Check out DJ Lady Funkalicious’ interview with The Funk Center below:
1. Give me a little history on the Dayton Funk Sound. Groups that came from here, etc.
It all started in 1965 at Roosevelt and Dunbar high schools in Dayton, Ohio. The initial sound can be attributed to James Brown, and some of the first groups were The Morrocos, London Fog and the Continentals. The following list highlights the trailblazers of the Dayton Funk sound:
• Ohio Players – The first Ohio band to get a major record label contract; the band was active from 1959 thru 2002; they were also known as The Ohio Untouchables (original band broke up in 1963); the band was signed to Bound, Mercury (1974), Arista and Boardwalk record labels; gold singles were Funky Worm, Skin Tight, Love Rollercoaster; platinum albums were Skin Tight, Fire and Honey; founding members were Robert Ward (vocals/guitar), Marshall Jones (bass), Clarence Satchell (saxophone/guitar), Cornelius Johnson (drums), Ralph Middlebrooks (trumpet/trombone); Gregory Webster (drums) and Leroy Bonner (guitar) joined the band in 1963 after Ward left for a solo career. The group re-invented themselves several times from 1963 to 2002. (Other notable members: Walter Morrison (keyboards), Jimmy Williams (drums).
• Lakeside – The band became active in 1969 and is still active today; the band was also known as The Nomads, Ohio Lakeside Express, and The Young Underground; the band was signed to Solar and ABC labels; the founding members are Stephen Shockley (lead guitar), Mark Wood (lead vocals), Tiemeyer McCain (vocals), Norman Beavers (keyboards), Thomas Shelby (lead/background vocals), Marvin Craig (bass 1973 – present); Fred Lewis (percussion/mini moog 1974 – present), Otis Stokes (lead/background vocals 1975 – present), Fred Alexander Jr. (drums 1977 – present). Other notable members – Donald Tabie (keyboards/vocals, Johnny Roger (keyboards).
• Roger Troutman & The Human Body, later known as Zapp – The began became active in 1975 and remains active today; the band was signed to Warner Brothers and Zapptown Records (Reprise and Oarfin were labels Roger signed with also) labels; founding members were Roger Troutman (all instruments), Lester Troutman (drums), Terry Troutman (keyboards/bass/background vocals), Gregory Jackson (keyboards/lead & background vocals), Bobby Glover, Vontel Troutman and Larry Troutman (percussion). Roger Troutman is well-known for his use of the Talk Box/Electro Harmonix “Golden Throat.”
• Faze – O – The band was signed to She Records; the founding members were Keith Harrison (keyboards/lead & background vocals), Ralph Aikens (guitar/Talk Box/lead & background vocals), Tyrone Crum (bass/lead & background vocals), Robert Neal Jr. (percussion/lead & background vocals) and Roger Parker (drums/percussion)
• Slave – The band was active between 1975 and 1996; they were signed to Cotillion, Atco and Ichiban (subsidiary of Atlantic) record labels; gold albums were Slave and Stone Jam; their founding members were Steve Washington (trumpet), Steve Arrington (drums/percussion/lead & background vocals), Mark Adams (bass), Mark Hicks (guitar/lead & background vocals), Floyd Miller (trombone), Tom Lockett Jr. (tenor & alto sax), Carter Bradley (keyboards), Danny Webster (guitar), Orion Wilhoite (keyboards), Tim Dozier (drums); Other notable members were Starleana Young (vocals), Curt Jones, and Ray Turner (keyboards).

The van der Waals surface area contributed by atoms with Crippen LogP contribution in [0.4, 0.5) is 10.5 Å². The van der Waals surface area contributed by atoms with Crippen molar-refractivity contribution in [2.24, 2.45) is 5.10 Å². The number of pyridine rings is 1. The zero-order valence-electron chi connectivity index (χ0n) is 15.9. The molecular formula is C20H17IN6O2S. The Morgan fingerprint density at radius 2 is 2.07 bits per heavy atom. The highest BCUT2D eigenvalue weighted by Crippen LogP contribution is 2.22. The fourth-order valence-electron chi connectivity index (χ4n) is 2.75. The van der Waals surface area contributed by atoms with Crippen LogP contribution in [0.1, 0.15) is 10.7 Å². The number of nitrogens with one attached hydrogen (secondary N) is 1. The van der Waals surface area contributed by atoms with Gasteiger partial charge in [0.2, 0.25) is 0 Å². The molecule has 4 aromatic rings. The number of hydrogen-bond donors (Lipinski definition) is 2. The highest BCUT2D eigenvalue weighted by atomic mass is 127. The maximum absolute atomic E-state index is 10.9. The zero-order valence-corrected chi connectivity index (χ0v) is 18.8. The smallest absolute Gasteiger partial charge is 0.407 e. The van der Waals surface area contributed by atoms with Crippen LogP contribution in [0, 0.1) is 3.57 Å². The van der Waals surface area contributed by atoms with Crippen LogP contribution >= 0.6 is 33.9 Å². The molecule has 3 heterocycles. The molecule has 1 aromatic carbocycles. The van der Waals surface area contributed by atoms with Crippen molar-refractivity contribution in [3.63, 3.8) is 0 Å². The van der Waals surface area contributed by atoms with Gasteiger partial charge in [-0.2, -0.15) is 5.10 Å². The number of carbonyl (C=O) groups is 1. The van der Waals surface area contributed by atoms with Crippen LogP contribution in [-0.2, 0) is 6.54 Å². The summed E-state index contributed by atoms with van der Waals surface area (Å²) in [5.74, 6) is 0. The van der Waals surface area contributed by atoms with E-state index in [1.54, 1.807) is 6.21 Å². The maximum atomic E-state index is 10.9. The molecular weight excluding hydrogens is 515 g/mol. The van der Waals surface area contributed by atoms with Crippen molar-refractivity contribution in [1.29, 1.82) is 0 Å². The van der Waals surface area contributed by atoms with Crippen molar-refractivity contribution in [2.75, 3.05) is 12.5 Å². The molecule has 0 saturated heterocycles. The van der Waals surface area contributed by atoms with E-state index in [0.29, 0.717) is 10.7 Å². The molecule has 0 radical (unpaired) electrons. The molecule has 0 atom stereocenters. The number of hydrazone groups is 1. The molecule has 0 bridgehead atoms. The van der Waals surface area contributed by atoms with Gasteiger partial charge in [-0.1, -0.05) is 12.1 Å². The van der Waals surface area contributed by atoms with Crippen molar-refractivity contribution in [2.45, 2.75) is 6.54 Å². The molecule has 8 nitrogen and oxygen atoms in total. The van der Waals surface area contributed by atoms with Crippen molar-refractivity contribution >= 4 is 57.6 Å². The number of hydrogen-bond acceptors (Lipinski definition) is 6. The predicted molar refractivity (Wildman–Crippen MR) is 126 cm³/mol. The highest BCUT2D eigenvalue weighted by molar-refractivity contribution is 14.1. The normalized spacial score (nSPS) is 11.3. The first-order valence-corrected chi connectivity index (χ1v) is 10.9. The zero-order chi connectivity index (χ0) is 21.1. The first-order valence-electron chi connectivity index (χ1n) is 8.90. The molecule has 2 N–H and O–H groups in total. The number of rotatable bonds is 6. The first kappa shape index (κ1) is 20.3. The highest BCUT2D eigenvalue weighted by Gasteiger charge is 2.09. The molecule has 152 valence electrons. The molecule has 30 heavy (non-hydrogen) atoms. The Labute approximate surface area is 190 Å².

• Sun – The band became active in 1976 and remains active today; they were signed to Capitol, Air City Records, Century Vista and Blip Blop Records; the founding members were Byron Byrd (tenor saxophone/keyboard/vocals), Kym Yancy (drums), Chris Jones (trumpet/vocals), John Wagner (trumpet/vocals), Hollis Melson (bass/vocals) and Shawn Sandridge (guitar) (NOTE: On Sun’s first album deal, Roger Troutman played guitar and talk box and Lester Troutman played drums) Other notable session musicians were Sheldon Reynolds (of Slave on guitar), Roger Parker (of Faze-O on drums), and Larry Houston (keyboards) just to name a few.
• Dayton – The band was active between 1980 and 1985; they were signed to both Liberty Records and Capitol labels; the founding members were Chris Jones (trumpet/keyboards/vocals), Shawn Sandridge (guitar/vocals), Derrick Armstrong (vocals), Kevin Hurt (drums/percussion), Jennifer Mathews (vocals) and Rachel Beavers (vocals)
• Aurra (Deja) – The band was active between 1979 and 1986 as Aurra and 1987 to 1989 as Deja; they were signed to Salsoul, Next Plateau, 10 Records (UK), and Virgin labels; the founding members were Curt Jones, Starleana Young, Charles Carter and Buddy Hankerson. Other notable musicians were Steve Washington (Slave), Charles Carter, Mark Stevens, and Thomas Lockett Jr.
2. Tell me about The Funk Music Hall of Fame & Exhibition Center
We want to create a tribute to Funk music as most other genres have (rock and roll, country, jazz, etc…) Collectively, we thought it was time for Funk music to have its own place in the annals of time. It is important that we create a space and environment where people can come see, hear, and feel what it means to be “Funked Up!”. By creating The Funk Music Hall of Fame & Exhibition Center, what we lovingly call TheFunkCenter (no spaces please), we can ensure Funk music is recognized and appreciated 300 years from now. Bach and Beethoven’s music was preserve. Funk artists contributed to that same music timeline and their art deserves to be respected as well.